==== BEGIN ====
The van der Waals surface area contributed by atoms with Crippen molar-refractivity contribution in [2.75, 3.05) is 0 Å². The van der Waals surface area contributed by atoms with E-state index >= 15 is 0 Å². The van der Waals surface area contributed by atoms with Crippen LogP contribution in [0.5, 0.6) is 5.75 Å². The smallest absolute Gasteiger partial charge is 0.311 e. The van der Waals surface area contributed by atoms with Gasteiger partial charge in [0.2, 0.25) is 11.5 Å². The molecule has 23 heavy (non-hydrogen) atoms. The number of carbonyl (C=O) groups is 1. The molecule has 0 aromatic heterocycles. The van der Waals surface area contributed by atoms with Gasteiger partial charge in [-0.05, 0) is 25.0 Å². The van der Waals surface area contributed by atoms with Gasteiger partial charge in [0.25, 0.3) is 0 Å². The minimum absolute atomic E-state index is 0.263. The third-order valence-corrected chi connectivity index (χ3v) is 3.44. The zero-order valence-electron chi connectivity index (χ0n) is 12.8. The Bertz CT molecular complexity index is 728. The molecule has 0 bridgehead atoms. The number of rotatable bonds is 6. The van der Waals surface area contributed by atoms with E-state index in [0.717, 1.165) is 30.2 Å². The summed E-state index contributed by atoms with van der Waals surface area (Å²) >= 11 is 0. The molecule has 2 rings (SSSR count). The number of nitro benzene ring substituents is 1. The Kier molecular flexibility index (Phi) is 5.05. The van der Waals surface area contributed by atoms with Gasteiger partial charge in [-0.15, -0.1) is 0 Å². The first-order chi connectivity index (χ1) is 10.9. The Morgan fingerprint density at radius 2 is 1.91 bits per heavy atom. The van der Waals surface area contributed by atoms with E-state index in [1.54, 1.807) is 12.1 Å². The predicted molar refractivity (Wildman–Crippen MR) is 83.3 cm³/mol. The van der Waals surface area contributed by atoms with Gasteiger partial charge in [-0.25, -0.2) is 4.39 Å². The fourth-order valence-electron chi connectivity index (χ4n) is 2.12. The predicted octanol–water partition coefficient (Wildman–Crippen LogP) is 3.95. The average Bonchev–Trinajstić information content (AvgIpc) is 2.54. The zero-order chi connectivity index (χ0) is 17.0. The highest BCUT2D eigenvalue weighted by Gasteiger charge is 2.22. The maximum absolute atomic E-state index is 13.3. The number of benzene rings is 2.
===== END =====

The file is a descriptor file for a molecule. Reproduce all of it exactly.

The van der Waals surface area contributed by atoms with Crippen molar-refractivity contribution in [2.75, 3.05) is 0 Å². The van der Waals surface area contributed by atoms with E-state index >= 15 is 0 Å². The van der Waals surface area contributed by atoms with Crippen LogP contribution in [0.5, 0.6) is 5.75 Å². The smallest absolute Gasteiger partial charge is 0.311 e. The van der Waals surface area contributed by atoms with Gasteiger partial charge in [0.2, 0.25) is 11.5 Å². The molecule has 23 heavy (non-hydrogen) atoms. The number of carbonyl (C=O) groups is 1. The molecule has 0 aromatic heterocycles. The van der Waals surface area contributed by atoms with Gasteiger partial charge in [-0.05, 0) is 25.0 Å². The van der Waals surface area contributed by atoms with Gasteiger partial charge in [0.25, 0.3) is 0 Å². The minimum absolute atomic E-state index is 0.263. The third-order valence-corrected chi connectivity index (χ3v) is 3.44. The zero-order valence-electron chi connectivity index (χ0n) is 12.8. The Bertz CT molecular complexity index is 728. The molecule has 0 bridgehead atoms. The number of rotatable bonds is 6. The van der Waals surface area contributed by atoms with E-state index in [0.717, 1.165) is 30.2 Å². The summed E-state index contributed by atoms with van der Waals surface area (Å²) >= 11 is 0. The molecule has 2 rings (SSSR count). The number of nitro benzene ring substituents is 1. The Kier molecular flexibility index (Phi) is 5.05. The van der Waals surface area contributed by atoms with Gasteiger partial charge in [-0.15, -0.1) is 0 Å². The first-order chi connectivity index (χ1) is 10.9. The Morgan fingerprint density at radius 2 is 1.91 bits per heavy atom. The van der Waals surface area contributed by atoms with E-state index in [1.54, 1.807) is 12.1 Å². The predicted molar refractivity (Wildman–Crippen MR) is 83.3 cm³/mol. The van der Waals surface area contributed by atoms with Gasteiger partial charge in [-0.25, -0.2) is 4.39 Å². The fourth-order valence-electron chi connectivity index (χ4n) is 2.12. The predicted octanol–water partition coefficient (Wildman–Crippen LogP) is 3.95. The average Bonchev–Trinajstić information content (AvgIpc) is 2.54. The zero-order chi connectivity index (χ0) is 17.0. The highest BCUT2D eigenvalue weighted by Gasteiger charge is 2.22. The maximum absolute atomic E-state index is 13.3. The number of benzene rings is 2.